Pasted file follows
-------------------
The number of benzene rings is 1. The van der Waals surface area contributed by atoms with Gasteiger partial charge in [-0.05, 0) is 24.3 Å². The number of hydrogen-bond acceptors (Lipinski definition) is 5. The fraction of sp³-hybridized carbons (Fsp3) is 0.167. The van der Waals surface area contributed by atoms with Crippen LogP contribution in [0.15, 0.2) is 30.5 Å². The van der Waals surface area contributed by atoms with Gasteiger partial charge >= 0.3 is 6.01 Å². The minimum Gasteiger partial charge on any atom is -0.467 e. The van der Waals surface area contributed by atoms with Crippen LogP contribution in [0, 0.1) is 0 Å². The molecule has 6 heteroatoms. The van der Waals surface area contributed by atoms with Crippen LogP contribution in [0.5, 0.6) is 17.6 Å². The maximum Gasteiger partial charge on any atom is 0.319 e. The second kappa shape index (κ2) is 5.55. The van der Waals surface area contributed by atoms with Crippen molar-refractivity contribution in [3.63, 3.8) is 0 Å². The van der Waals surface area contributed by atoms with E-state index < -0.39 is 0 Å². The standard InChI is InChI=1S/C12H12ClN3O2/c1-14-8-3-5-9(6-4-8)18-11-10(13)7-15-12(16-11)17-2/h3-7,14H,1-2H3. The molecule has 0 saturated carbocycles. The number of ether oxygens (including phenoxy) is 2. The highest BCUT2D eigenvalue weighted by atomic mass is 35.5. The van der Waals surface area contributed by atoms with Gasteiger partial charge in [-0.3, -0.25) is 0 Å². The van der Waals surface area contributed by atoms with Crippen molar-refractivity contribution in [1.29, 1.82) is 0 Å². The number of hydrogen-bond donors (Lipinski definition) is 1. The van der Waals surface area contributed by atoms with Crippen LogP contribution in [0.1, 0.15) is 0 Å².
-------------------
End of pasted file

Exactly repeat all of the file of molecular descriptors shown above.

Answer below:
The number of benzene rings is 1. The van der Waals surface area contributed by atoms with Gasteiger partial charge in [-0.05, 0) is 24.3 Å². The number of hydrogen-bond acceptors (Lipinski definition) is 5. The fraction of sp³-hybridized carbons (Fsp3) is 0.167. The van der Waals surface area contributed by atoms with Crippen LogP contribution in [0.15, 0.2) is 30.5 Å². The van der Waals surface area contributed by atoms with Gasteiger partial charge >= 0.3 is 6.01 Å². The minimum Gasteiger partial charge on any atom is -0.467 e. The van der Waals surface area contributed by atoms with Crippen LogP contribution in [0, 0.1) is 0 Å². The molecule has 6 heteroatoms. The van der Waals surface area contributed by atoms with Crippen LogP contribution in [0.5, 0.6) is 17.6 Å². The maximum Gasteiger partial charge on any atom is 0.319 e. The second kappa shape index (κ2) is 5.55. The van der Waals surface area contributed by atoms with Crippen molar-refractivity contribution in [3.63, 3.8) is 0 Å². The van der Waals surface area contributed by atoms with E-state index < -0.39 is 0 Å². The standard InChI is InChI=1S/C12H12ClN3O2/c1-14-8-3-5-9(6-4-8)18-11-10(13)7-15-12(16-11)17-2/h3-7,14H,1-2H3. The molecule has 0 saturated carbocycles. The number of ether oxygens (including phenoxy) is 2. The highest BCUT2D eigenvalue weighted by atomic mass is 35.5. The van der Waals surface area contributed by atoms with Gasteiger partial charge in [-0.3, -0.25) is 0 Å². The van der Waals surface area contributed by atoms with Crippen molar-refractivity contribution in [1.29, 1.82) is 0 Å². The number of hydrogen-bond donors (Lipinski definition) is 1. The van der Waals surface area contributed by atoms with Crippen LogP contribution in [0.1, 0.15) is 0 Å².